1) Buy a good printer. If you don't need to laminate prints, the Epson Artisan 1430 might be sufficient, but I can't say for sure. If you do need to laminate prints, or you're serious about this, the only options I can safely recommend are the Epson Stylus Photo series (with the R3000 being the best deal of the bunch by far) or the printer we have, the Epson Stylus Pro 3880. For most purposes the Stylus Photo R3000 and the Stylus Pro 3880 are the same printer in different sizes. If you print often you'll make your money back on the cheaper ink refills compared to cheaper printers (which are more expensive to reload).

    2) Don't skip Step 1. I think there used to be some cheaper adequate printers but times have changed, and the reality is, a good printer currently costs more money than we'd like.

    3) Use Epson Premium Photo Paper (Ultra Premium is fine too but visually won't make a difference) — we use Epson Premium Glossy Photo Paper, which I recommend, but you can use Luster or Matte or something too. The important thing, though, is you need to set the correct printer profile for that paper. This does make a difference.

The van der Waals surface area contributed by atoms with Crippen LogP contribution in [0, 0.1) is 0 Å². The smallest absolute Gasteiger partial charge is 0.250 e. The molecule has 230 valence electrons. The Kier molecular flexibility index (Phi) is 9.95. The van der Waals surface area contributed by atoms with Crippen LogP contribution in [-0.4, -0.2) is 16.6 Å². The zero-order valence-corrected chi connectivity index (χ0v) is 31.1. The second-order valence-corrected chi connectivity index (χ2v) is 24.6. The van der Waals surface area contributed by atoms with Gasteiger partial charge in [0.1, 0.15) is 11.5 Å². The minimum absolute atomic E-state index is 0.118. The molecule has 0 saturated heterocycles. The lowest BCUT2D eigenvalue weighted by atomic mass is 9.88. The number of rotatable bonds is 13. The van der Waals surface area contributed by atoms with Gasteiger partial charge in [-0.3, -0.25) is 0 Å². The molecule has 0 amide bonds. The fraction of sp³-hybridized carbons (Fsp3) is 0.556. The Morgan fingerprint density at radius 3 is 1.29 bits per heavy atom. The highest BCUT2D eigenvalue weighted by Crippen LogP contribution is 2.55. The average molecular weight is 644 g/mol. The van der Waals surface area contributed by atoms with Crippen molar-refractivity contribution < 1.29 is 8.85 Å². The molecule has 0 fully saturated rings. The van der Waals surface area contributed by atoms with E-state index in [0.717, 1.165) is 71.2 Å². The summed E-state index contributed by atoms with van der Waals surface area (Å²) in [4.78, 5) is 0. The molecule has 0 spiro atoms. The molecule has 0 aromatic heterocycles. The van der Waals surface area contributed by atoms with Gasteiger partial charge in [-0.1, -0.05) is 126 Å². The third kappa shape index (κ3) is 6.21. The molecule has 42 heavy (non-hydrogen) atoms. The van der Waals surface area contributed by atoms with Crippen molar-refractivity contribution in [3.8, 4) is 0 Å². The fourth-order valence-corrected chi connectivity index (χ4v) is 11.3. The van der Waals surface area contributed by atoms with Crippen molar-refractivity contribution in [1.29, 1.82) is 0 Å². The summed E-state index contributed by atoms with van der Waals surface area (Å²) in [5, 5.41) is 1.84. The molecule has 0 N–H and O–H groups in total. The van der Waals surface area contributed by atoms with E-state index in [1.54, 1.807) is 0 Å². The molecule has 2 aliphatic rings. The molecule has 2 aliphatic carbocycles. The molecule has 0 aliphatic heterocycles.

4) Let Photoshop handle the color management. There's an option for this (see attached images for all the settings I used on a recent print). This makes a huge difference. It wouldn't hurt to have set the image to AdobeRGB during the RAW processing, and this may make a significant difference, but I haven't tested this yet (or rather, I haven't tried NOT starting with an AdobeRGB file for printing, because it's worked so well).

    5) Make sure you don't ever resample your image when resizing. The image should be the same pixel dimensions as it was when it came off the camera, minus any area of the image you cropped out. Only resize in inches (or some other physical unit of measurement), not pixels, and make damn sure the "resample" box is unchecked. For example, if you have a photo of your painting and you want to print it on a single 17×22in sheet of paper, you would go to image size and set the width to 16.5in, or the height to 21.5 inch… whatever you have to do to make it fit, with half an inch to spare, onto a 17×22in sheet. The PPI will change automatically, but as long as you aren't resampling when changing the size you know you're getting the maximum print resolution possible given your camera. If you need to print something to a true-to-life scale, that's easy too — if your painting in real life is 12in wide, set the width to in Photoshop to 12in.